Perry receives boost from Koch-linked super PAC

Logan Hullinger
York Dispatch
Congressman Scott Perry attended opening ceremonies at the 104th Pennsylvania Farm Show Saturday, Jan. 4, 2020. Saturday was the first day of the week-long farm show. Bill Kalina photo

A political action committee linked to a Koch family-backed think tank has endorsed U.S. Rep. Scott Perry and on Thursday will launch a campaign on his behalf. 

Americans for Prosperity Action will roll out its efforts to support the Carroll Township Republican at an event from 3 to 6 p.m. at 1039 Mumma Road in Wormleysburg, Dauphin County, according to a news release. A door-knocking canvassing campaign will follow the event. 

"(Perry's) voting record has been good across the board on issues we care deeply about," said Tim Phillips, senior adviser to AFP Action. "So, for us, it was a no-brainer to start early."

The 10th District race has been labeled a toss-up by The Cook Political Report and Politico, in part because of new congressional district lines drawn in 2018 and a growing liberal presence in Dauphin County. 

Phillips agreed it was a "battleground district" but said the organization's infrastructure — which includes field offices and volunteers willing to make calls and knock on doors — can help earn Perry a fifth term.

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The super PAC is linked to Americans for Prosperity, which opened its doors in Arlington, Virginia, in 2004 and has played a significant role in conservative politics.

The Kochs and their network have sometimes broken with President Donald Trump, particularly on issues relating to immigration and trade. 

AFP Action wasn't created until the 2018 midterms in an effort to prop up candidates who embodied the organization's ideologies. Democrats were still able to flip the lower chamber, though, gaining 41 seats.

The super PAC spent nearly $16.5 million during the midterm cycle, according to the Federal Election Commission. The organization intends to triple that effort in the 2020 cycle, The Washington Times has reported. 

Perry was among the first of AFP Action's endorsements of Republican House members. He was joined by Reps. Cathy McMorris Rodgers of Washington, Ted Budd of North Carolina and Steve Chabot of Ohio. 

Perry, however, is the first candidate for whom the organization will have members knocking on doors.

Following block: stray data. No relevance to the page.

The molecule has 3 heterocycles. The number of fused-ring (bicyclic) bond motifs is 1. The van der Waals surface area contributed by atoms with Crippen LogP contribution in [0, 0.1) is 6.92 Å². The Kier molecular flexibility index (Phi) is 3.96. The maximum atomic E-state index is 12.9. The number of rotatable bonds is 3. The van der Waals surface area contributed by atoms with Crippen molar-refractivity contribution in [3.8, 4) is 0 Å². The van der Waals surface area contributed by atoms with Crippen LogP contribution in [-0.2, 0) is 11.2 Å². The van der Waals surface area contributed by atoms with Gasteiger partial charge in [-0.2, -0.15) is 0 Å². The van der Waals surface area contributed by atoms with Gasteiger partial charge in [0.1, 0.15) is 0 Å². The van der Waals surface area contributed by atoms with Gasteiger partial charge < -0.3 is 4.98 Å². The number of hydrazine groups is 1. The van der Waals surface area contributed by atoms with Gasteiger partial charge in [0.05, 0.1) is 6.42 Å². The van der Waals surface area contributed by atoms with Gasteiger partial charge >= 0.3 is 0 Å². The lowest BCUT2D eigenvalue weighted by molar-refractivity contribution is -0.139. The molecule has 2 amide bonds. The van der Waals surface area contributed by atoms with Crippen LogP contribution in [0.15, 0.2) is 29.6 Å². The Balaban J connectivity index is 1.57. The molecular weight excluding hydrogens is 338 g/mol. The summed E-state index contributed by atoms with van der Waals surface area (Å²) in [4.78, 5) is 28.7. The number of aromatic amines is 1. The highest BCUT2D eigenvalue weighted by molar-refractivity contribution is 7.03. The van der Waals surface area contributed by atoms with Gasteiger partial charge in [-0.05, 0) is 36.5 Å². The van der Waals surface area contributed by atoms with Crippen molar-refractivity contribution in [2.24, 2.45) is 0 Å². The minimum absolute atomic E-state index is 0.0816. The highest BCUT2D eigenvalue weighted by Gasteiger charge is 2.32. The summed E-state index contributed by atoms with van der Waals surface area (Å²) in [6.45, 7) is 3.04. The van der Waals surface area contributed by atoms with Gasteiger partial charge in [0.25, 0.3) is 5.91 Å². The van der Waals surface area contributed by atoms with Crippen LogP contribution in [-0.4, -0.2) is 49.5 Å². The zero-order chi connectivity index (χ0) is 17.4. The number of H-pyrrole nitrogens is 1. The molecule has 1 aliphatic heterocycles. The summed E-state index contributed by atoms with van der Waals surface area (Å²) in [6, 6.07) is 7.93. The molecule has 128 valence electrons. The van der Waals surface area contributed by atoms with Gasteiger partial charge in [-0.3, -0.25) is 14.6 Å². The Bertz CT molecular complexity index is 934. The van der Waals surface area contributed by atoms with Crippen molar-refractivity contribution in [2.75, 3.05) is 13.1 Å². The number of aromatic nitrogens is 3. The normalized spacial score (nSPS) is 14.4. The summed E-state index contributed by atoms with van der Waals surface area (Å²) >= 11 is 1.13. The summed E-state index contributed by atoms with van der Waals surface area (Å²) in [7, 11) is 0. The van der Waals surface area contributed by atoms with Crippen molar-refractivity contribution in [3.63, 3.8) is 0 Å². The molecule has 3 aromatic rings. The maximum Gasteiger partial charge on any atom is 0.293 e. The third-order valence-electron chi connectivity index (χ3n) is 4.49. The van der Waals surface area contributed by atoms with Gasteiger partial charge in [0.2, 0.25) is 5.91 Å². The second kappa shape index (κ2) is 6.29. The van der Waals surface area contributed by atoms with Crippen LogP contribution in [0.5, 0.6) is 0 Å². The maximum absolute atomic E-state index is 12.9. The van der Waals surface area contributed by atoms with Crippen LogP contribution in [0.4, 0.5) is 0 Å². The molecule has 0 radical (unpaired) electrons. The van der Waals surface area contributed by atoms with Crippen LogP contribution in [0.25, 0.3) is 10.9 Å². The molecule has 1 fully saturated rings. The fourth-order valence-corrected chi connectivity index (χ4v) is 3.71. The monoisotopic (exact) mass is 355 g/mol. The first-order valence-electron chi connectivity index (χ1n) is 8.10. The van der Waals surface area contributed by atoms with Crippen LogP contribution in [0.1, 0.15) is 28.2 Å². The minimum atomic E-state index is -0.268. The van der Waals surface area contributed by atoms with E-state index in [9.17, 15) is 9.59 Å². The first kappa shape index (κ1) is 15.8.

"It will be a six-figure effort," Phillips said.

Two Democrats vying for the Nov. 3 general election ballot are state Auditor General Eugene DePasquale and Hershey-based author and attorney Tom Brier.

Brier, who hasn't received a dollar from any sort of PAC, specifically went on the offensive in a Tuesday statement.

"This isn't surprising. Polluters and billionaires need someone in Congress who supports polluters and billionaires," Brier said in the statement. "And that's what the Koch network has in Scott Perry. But voters of our District know better."

Political analysts, though, have said DePasquale would be the most competitive matchup in the district that Democratic Gov. Tom Wolf won in his 2018 reelection bid by 10 percentage points.

DePasquale's campaign has received support from PACs, especially those associated with unions, according to FEC reports.

He has also been placed on the Democratic Congressional Campaign Committee's Red-to-Blue List, which shows the party believes he has the best chance of flipping the seat.

DePasquale's campaign spokeswoman Rachele Fortier did not address Perry's support from the super PAC, instead citing the Democrat's focus on "taking on tough fights to improve the lives of Pennsylvanians."

As a super PAC, AFP Action cannot directly coordinate with the Perry campaign, under federal law. And while it can't donate directly to candidates, it can spend unlimited amounts of money, endorse candidates and conduct independent campaigning.

— Logan Hullinger can be reached at or via Twitter at @LoganHullYD.